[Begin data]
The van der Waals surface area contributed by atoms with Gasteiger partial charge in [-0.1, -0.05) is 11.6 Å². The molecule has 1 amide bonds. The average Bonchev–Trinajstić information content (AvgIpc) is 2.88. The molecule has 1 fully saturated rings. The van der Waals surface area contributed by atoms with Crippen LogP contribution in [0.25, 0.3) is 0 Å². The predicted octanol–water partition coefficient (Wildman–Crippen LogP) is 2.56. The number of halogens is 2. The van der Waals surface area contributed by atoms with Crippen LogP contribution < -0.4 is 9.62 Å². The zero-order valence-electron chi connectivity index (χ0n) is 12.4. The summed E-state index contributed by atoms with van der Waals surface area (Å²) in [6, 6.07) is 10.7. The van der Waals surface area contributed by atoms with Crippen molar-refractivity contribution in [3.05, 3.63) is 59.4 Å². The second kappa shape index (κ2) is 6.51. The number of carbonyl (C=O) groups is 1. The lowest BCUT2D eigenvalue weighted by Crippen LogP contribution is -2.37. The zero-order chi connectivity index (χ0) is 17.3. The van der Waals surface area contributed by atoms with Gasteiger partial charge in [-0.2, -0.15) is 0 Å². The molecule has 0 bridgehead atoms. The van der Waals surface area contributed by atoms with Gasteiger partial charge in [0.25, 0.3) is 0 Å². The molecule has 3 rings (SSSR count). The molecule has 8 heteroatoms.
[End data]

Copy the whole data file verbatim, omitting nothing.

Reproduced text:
The van der Waals surface area contributed by atoms with Gasteiger partial charge in [-0.1, -0.05) is 11.6 Å². The molecule has 1 amide bonds. The average Bonchev–Trinajstić information content (AvgIpc) is 2.88. The molecule has 1 fully saturated rings. The van der Waals surface area contributed by atoms with Crippen LogP contribution in [0.25, 0.3) is 0 Å². The predicted octanol–water partition coefficient (Wildman–Crippen LogP) is 2.56. The number of halogens is 2. The van der Waals surface area contributed by atoms with Crippen LogP contribution < -0.4 is 9.62 Å². The zero-order valence-electron chi connectivity index (χ0n) is 12.4. The summed E-state index contributed by atoms with van der Waals surface area (Å²) in [6, 6.07) is 10.7. The van der Waals surface area contributed by atoms with Crippen molar-refractivity contribution in [3.05, 3.63) is 59.4 Å². The second kappa shape index (κ2) is 6.51. The number of carbonyl (C=O) groups is 1. The lowest BCUT2D eigenvalue weighted by Crippen LogP contribution is -2.37. The zero-order chi connectivity index (χ0) is 17.3. The van der Waals surface area contributed by atoms with Gasteiger partial charge in [-0.2, -0.15) is 0 Å². The molecule has 0 bridgehead atoms. The van der Waals surface area contributed by atoms with Gasteiger partial charge in [0.25, 0.3) is 0 Å². The molecule has 3 rings (SSSR count). The molecule has 8 heteroatoms.